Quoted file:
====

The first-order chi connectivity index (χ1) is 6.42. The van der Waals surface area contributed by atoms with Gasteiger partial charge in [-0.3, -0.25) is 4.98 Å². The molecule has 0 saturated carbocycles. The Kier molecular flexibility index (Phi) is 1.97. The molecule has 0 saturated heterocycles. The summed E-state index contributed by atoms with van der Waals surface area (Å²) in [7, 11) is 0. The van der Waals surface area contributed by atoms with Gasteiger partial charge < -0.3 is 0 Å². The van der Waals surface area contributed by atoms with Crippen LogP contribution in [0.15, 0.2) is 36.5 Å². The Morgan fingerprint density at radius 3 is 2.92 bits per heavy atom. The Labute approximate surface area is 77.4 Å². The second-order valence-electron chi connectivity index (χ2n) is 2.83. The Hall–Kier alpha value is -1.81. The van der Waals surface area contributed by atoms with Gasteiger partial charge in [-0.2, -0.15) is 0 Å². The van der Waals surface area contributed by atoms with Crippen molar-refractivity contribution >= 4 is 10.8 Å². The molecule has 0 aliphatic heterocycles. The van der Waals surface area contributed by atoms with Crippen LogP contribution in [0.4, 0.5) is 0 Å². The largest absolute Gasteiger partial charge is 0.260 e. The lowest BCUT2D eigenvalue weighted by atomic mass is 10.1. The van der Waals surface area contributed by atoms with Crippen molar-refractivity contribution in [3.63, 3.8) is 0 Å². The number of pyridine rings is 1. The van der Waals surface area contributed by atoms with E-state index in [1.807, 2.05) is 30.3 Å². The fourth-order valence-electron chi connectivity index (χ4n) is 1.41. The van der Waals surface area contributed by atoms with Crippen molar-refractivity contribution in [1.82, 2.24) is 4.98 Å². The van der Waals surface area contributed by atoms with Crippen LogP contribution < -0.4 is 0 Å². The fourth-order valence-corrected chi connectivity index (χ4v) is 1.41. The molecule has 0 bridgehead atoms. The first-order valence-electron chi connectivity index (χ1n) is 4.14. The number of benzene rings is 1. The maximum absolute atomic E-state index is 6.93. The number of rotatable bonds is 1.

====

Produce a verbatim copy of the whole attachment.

The first-order chi connectivity index (χ1) is 6.42. The van der Waals surface area contributed by atoms with Gasteiger partial charge in [-0.3, -0.25) is 4.98 Å². The molecule has 0 saturated carbocycles. The Kier molecular flexibility index (Phi) is 1.97. The molecule has 0 saturated heterocycles. The summed E-state index contributed by atoms with van der Waals surface area (Å²) in [7, 11) is 0. The van der Waals surface area contributed by atoms with Gasteiger partial charge < -0.3 is 0 Å². The van der Waals surface area contributed by atoms with Crippen LogP contribution in [0.15, 0.2) is 36.5 Å². The Morgan fingerprint density at radius 3 is 2.92 bits per heavy atom. The Labute approximate surface area is 77.4 Å². The second-order valence-electron chi connectivity index (χ2n) is 2.83. The Hall–Kier alpha value is -1.81. The van der Waals surface area contributed by atoms with Gasteiger partial charge in [-0.2, -0.15) is 0 Å². The van der Waals surface area contributed by atoms with Crippen molar-refractivity contribution >= 4 is 10.8 Å². The molecule has 0 aliphatic heterocycles. The van der Waals surface area contributed by atoms with Crippen LogP contribution in [0.4, 0.5) is 0 Å². The largest absolute Gasteiger partial charge is 0.260 e. The lowest BCUT2D eigenvalue weighted by atomic mass is 10.1. The van der Waals surface area contributed by atoms with Crippen molar-refractivity contribution in [3.63, 3.8) is 0 Å². The number of pyridine rings is 1. The van der Waals surface area contributed by atoms with E-state index in [1.807, 2.05) is 30.3 Å². The fourth-order valence-electron chi connectivity index (χ4n) is 1.41. The van der Waals surface area contributed by atoms with Crippen molar-refractivity contribution in [1.82, 2.24) is 4.98 Å². The van der Waals surface area contributed by atoms with Crippen LogP contribution < -0.4 is 0 Å². The fourth-order valence-corrected chi connectivity index (χ4v) is 1.41. The molecule has 0 bridgehead atoms. The first-order valence-electron chi connectivity index (χ1n) is 4.14. The number of benzene rings is 1. The maximum absolute atomic E-state index is 6.93. The number of rotatable bonds is 1.